The Jewish leadership accepted the plan of segregation but the Arab leaders rejected it. The Arab League threatened to take military action to prevent the division of Palestine and to secure the land rights of the Palestinian Arab people. One day before the end of British rule, the Israelites declared their independence from within the borders of the Jewish State set out in the Partition Plan. The Arab states have declared war on the newly formed State of Israel, which began the 1948 Arab-Israeli War.
After the war, which the Palestinians called the Catastrophe, the 1949 Armistice Treaty established divisions between the military: Israel controlled some territories built by the Arab world under the Partition System, Transjordan controlled the West Bank and East Jerusalem, and Egypt it controlled Gaza. Strip.
The Six Day War
The Six-Day War was fought between June 5-10, 1967, when Israel successfully captured and controlled the Gaza Strip and the Seninsins Peninsula in Egypt, the West Bank and East Jerusalem from Jordan, and the Golan Heights of Syria.
The UN Security Council has adopted resolution 242, a “world peace” formula, which called for Israel to withdraw from “occupied territories” in 1967 and for “the abolition of all claims or states of belligerency.” Resolution 242 recognizes the right of “all countries to coexist peacefully within the confines of a secure and secure environment free of threats or acts of force.”
The 1973 War
The Six-Day War was fought between June 5-10, 1967, when Israel successfully captured and controlled the Gaza Strip and the Seninsins Peninsula in Egypt, the West Bank and East Jerusalem from Jordan, and the Golan Heights of Syria. The UN Security Council has adopted a resolution 242, a “world peace” formula, which called for Israel to withdraw from “occupied territories” in 1967 and for “the abolition of all claims or states of belligerency.” Resolution 242 recognizes the right of “all countries to coexist peacefully within the confines of a secure and secure environment free of threats or acts of force.”
Rise of the Palestine Liberation Organization (PLO)
In 1974, the Arab League adopted the Palestinian Liberation Organization (PLO) as the sole representative of the Palestinian people and relinquished its role as a representative of the West Bank. The PLO received a state of alert at the UN General Assembly that same year.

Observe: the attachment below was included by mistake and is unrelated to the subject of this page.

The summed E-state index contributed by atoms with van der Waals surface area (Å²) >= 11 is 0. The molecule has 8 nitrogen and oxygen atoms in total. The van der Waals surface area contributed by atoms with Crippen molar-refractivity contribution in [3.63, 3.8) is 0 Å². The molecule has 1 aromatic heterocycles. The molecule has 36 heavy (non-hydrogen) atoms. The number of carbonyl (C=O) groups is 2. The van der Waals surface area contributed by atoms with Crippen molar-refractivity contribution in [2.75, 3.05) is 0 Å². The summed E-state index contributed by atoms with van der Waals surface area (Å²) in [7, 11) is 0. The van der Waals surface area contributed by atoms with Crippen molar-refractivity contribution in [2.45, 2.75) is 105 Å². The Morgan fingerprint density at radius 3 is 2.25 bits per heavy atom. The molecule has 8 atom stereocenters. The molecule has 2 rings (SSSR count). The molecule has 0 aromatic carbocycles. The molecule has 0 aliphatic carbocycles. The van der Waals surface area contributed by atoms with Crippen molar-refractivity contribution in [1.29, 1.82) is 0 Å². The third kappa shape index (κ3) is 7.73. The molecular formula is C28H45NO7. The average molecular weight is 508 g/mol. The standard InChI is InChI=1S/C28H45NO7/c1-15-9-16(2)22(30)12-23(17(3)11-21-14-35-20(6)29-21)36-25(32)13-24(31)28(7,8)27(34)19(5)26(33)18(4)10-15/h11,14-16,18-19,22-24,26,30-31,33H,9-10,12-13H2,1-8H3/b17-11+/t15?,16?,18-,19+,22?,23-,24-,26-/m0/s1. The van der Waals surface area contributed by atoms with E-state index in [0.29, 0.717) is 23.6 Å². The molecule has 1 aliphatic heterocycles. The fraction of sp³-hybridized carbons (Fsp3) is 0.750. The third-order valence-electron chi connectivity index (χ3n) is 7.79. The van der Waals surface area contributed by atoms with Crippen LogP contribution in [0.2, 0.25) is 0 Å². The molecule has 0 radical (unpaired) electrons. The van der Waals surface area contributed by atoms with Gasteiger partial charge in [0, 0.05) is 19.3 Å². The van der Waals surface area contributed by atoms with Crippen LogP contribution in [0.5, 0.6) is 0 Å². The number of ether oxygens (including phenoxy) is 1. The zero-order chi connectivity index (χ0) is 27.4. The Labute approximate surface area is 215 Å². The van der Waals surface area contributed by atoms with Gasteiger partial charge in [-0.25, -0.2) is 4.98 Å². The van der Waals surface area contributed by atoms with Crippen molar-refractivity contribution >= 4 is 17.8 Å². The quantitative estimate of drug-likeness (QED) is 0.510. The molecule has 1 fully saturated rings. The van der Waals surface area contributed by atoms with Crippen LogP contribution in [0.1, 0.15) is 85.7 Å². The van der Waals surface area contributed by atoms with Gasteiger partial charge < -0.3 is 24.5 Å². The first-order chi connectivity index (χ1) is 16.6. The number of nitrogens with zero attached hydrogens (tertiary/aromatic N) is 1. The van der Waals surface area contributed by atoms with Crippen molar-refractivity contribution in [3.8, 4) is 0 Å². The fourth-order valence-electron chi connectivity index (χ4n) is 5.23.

In 1988, the Palestinian National Council of the PLO ratified the Palestinian Independence Declaration in Algiers, Tunisia. The declaration proclaims “The State of the Palestinian State in our Palestinian Territory and its capital Jerusalem,” although it does not specify specific boundaries, and affirms UN Resolution 181 upholding the rights of Palestinian and Palestinian people. The declaration is in line with the PLO’s call for international dialogue on the basis of UN Resolution 242.
The Intifada (1987 to 1993)
Conditions in the West Bank and the Gaza Strip, including Jerusalem, after more than 20 years of military rule, repression and land occupation, contributed to the Palestinian intifada in December 1987. Between 1987 and 1993, more than a thousand Palestinians were killed. Thousands were injured, detained, imprisoned in Israel or deported to Palestinian territories.
The peace process
In 1993, the Oslo Accords were signed, which is the first direct, face-to-face agreement between Israel and the PLO and is intended to provide a framework for future relations between the two parties. The treaties form the Palestinian National Assembly (PNA) responsible for the administration of the territory under its jurisdiction. The Accords also demanded the withdrawal of Israeli troops from parts of the Gaza Strip and the West Bank.
The implementation of the Oslo Accords led to the assassination of Yitzhak Rabin, Israeli Prime Minister and signatories to the Oslo Accords, in November 1995. Since 1995, several peace conferences and proposals, including Camp David Summit (2000), Taba Summit (2001) ), Road Map for Peace (2002), and the Arab Peace Initiative (2002 and 2007), have tried to come up with a solution, but to no avail.